TRIPOLI (Reuters) - Libya’s new oil minister, once imprisoned under Muammar Gaddafi, is relatively unknown in the industry but brings with him technical expertise to take charge of the OPEC member’s economic lifeline after it was restored to pre-war levels.
Abdelbari al-Arusi, 51, faces tough tasks ahead: improving security as plans to train former rebel fighters, now guarding oil installations, take hold, dealing with calls for more regional authority in the oil-rich east and threats of strikes.
Arusi studied chemical engineering before earning a masters and doctorate in corrosion protection in Britain. He worked at Libya’s Sirte Oil for 16 years, an engineer in the field of corrosion at the Marsa El-Brega terminal in the east.
Arusi later expanded his responsibilities to inspection, budgets, training as well submitting technical proposals to the country’s top oil body, the National Oil Corporation (NOC).
From the western town of Zawiyah, he joins the ministry from Libya’s Green Holding Company, where he was an executive since the end of last year.
He takes over from Abdulrahman Ben Yazza who oversaw output restored to around pre-war levels of 1.6 million barrels per day after a virtual standstill during the 2011 war that ousted Gaddafi. Libya is now aiming for 1.72 million bpd by end-March.
“This is a big responsibility. We will try our best to push Libya to its new future,” Arusi told Reuters after he was sworn in as minister at a government handover ceremony last week.
“Right now (in the oil sector) the target is to maintain the production rate and increase that next year.”
In 1998, Arusi was arrested for being part of the then underground Muslim Brotherhood movement and sent to Tripoli’s notorious Abu Salim prison; he was in jail for eight years.
He is said to have later worked at UK-based oil services company Tecnica in Libya and then Taknia engineering company, where he looked after engineering projects and corrosion solutions at a number of companies.
“He was very good on both the technical and administrative side of the job,” a former colleague at Sirte Oil said.
“He was very active and well known for his attention to the training programs and development.”
A senior NOC source, who did not know Arusi personally, said: “I have been told that he is a good, honest man.”
Some however have questioned Arusi’s credentials to take charge of a key sector for Africa’s third biggest oil producer. Ben Yazza worked extensively in Libya’s oil industry and abroad.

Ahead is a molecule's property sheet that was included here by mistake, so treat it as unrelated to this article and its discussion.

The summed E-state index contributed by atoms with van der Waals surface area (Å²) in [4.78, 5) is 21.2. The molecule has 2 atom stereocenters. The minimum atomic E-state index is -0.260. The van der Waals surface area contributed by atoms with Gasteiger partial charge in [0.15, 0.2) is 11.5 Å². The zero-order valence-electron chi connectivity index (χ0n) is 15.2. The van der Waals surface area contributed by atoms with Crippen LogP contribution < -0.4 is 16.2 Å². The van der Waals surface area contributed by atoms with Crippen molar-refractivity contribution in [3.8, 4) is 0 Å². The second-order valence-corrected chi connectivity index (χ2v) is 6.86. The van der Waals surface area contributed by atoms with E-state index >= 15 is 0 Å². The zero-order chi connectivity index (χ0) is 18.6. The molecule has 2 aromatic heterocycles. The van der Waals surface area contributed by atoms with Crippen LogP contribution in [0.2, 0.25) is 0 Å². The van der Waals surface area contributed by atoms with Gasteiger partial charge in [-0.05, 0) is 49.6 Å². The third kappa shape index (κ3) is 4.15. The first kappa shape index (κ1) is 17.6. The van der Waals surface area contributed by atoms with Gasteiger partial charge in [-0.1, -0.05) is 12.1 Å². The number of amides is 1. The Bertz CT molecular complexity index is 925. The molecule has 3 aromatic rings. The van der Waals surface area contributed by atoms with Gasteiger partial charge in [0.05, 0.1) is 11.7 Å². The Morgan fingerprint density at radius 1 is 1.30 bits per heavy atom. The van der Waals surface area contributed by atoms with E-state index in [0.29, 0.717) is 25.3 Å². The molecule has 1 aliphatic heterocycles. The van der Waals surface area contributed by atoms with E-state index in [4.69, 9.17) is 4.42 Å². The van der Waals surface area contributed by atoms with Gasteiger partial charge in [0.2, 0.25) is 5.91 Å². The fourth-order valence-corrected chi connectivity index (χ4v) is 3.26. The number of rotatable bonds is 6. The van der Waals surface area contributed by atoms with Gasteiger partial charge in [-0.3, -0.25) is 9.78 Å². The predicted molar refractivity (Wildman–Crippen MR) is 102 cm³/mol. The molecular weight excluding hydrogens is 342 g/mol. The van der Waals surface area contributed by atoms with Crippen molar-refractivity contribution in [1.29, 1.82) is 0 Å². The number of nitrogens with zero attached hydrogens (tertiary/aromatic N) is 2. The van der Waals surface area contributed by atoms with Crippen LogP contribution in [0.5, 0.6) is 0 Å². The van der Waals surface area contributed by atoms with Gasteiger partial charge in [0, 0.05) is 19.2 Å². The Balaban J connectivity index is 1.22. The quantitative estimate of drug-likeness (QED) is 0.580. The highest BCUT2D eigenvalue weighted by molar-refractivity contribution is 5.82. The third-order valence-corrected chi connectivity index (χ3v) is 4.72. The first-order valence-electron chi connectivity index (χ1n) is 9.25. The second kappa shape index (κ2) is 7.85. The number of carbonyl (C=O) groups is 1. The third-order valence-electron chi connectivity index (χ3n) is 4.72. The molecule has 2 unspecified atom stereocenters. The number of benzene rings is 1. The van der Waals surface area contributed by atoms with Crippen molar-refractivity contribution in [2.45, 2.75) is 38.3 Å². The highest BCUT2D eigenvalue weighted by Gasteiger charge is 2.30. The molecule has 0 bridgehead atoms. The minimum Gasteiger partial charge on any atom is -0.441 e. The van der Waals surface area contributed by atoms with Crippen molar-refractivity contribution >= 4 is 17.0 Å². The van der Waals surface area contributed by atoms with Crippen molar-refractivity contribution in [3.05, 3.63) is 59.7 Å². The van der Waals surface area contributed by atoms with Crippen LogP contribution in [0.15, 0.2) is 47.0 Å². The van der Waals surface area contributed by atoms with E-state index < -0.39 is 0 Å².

Some members of the national congress, which approved the government, say they still have doubts over his appointment.
“There are some objections he does not have much exploration and production experience but it is too early to say how he will do,” a Libyan oil industry source said. “He should be given a chance. He needs to be a good, strong decision-maker.”
Analysts say the choice of minister had to be politically acceptable in a country where regional rivalries are rife and where the two biggest parties in the national assembly are a liberal coalition and the Muslim Brotherhood’s political wing.
Both wanted ministries in the interim government that will govern until elections after a constitution is drafted.
“Getting the balance right was the primary thing,” Charles Gurdon, managing director of Menas Associates, said.
“If his appointment means that there will be greater political stability, the situation will settle down quicker - I think that is more important to the international oil companies than whether or not he has lots of experience or is well known.”
Under Ben Yazza, there has been some continuity in oil sector policy, helped by the continuity in personnel, except for a few high level changes. Deputy Oil Minister Omar Shakmak will stay in his position for now.
While the interim nature of the government means major new awards are still unlikely, there are hopes some upgrade projects could be approved where investors are looking to expand.
Ensuring foreign companies stay long-term in Libya is also a priority as analysts say a number of discoveries elsewhere in Africa may limit enthusiasm for its future deals.
Until late 2004, Libya’s unexplored territory had been off-limits for decades because of U.S. sanctions. In its most recent bidding round in 2005, when that land opened up and a scramble for acreage ensued, companies accepted some of the industry’s tightest exploration and production deals.
Fierce competition meant returns were narrower, and the results of initial efforts to find oil have been disappointing.
“Companies are going to be considering whether or not to stay in Libya,” Gurdon said. “I think that is the central issue facing the new oil minister.”
Additional reporting by Ghaith Shennib; Writing by Marie-Louise Gumuchian, editing by William Hardy